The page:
How to Retire Overseas

Here is How to Retire Overseas.

My overseas life came in stages starting in 2007. So basically, I am describing my own experience and adding a few new steps that make how to retire overseas go more smoothly.

Stage One: Preparing to Leave

In this Stage One of How to Retire Overseas, I discuss how to prepare to leave your home country, but only for a temporary 6-month exploratory visit. The truth is, some of you will not like living outside your home country. So, I am suggesting that you do a temporary exploratory visit before making permanent changes in your life. So, these Stage One suggested steps are more temporary in nature. That means if you don’t like living overseas, you can come back and undo these changes. Here are the steps I suggest you take to get ready for a 6-month exploratory visit.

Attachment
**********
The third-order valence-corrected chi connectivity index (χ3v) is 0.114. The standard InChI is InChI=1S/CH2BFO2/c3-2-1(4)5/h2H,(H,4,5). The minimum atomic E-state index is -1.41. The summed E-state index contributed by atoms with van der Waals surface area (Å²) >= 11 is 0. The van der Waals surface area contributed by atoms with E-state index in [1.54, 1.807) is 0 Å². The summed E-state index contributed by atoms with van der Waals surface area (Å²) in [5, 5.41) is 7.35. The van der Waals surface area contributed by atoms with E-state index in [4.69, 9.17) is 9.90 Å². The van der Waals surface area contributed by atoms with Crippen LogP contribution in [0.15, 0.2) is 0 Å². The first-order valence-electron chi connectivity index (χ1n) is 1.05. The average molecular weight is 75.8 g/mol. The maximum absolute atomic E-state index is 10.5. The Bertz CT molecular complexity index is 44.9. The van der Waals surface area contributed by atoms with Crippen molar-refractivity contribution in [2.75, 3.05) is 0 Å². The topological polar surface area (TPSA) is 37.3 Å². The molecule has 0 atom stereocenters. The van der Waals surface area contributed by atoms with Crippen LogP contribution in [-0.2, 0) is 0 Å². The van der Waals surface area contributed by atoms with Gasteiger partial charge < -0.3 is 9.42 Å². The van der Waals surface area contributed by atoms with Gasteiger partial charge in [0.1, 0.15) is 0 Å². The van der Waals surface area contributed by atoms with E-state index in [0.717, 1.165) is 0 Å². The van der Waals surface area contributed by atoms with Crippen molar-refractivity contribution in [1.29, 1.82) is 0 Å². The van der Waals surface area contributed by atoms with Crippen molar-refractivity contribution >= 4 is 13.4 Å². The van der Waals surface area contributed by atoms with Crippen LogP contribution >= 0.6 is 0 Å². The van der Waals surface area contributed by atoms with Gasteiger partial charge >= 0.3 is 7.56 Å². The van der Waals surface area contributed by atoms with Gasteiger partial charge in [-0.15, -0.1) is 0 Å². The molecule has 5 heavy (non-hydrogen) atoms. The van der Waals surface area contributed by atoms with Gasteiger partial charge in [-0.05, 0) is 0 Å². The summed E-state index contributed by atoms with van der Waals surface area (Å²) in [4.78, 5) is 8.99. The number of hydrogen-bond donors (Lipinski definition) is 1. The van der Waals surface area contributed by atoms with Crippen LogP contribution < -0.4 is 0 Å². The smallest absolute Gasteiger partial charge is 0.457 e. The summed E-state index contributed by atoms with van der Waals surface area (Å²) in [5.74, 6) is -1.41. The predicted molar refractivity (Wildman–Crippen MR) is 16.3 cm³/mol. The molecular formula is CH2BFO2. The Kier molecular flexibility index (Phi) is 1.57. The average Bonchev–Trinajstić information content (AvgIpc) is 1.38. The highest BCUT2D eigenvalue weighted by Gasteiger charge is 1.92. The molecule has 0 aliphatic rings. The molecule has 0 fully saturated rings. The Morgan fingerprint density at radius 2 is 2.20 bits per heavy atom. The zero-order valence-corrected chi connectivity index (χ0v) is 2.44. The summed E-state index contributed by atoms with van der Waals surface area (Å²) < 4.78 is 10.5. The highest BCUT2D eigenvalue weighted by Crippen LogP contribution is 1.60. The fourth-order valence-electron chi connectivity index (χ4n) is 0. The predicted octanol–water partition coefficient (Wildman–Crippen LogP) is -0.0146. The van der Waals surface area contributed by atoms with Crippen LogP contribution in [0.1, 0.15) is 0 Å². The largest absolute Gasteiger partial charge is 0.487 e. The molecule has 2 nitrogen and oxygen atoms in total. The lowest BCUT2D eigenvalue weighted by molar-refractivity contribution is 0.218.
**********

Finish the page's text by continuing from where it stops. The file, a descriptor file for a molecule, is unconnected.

Your Home: If you own a home, it is not a good idea to leave it vacant for 6 months. You need to put someone in there. You could let family or friends live there for free or for a great discount. But doing business with friends or family doesn’t always turn out great. Plus, they may not be interested in giving up their existing residence if they have to leave again in 6 months. Instead, I suggest you rent the place out to someone for 6 months. Short term leases like this go faster and at a higher price if they are furnished. Hire a manager for about 8% of the rents to watch over the property and call a plumber if something leaks in the middle of the night. When you are sleeping in another country, you will rest better knowing there is a property manager there to answer the phone and handle any problems. If overseas living is not for you, you still have your home to come back to. Start on this one or two months before leaving.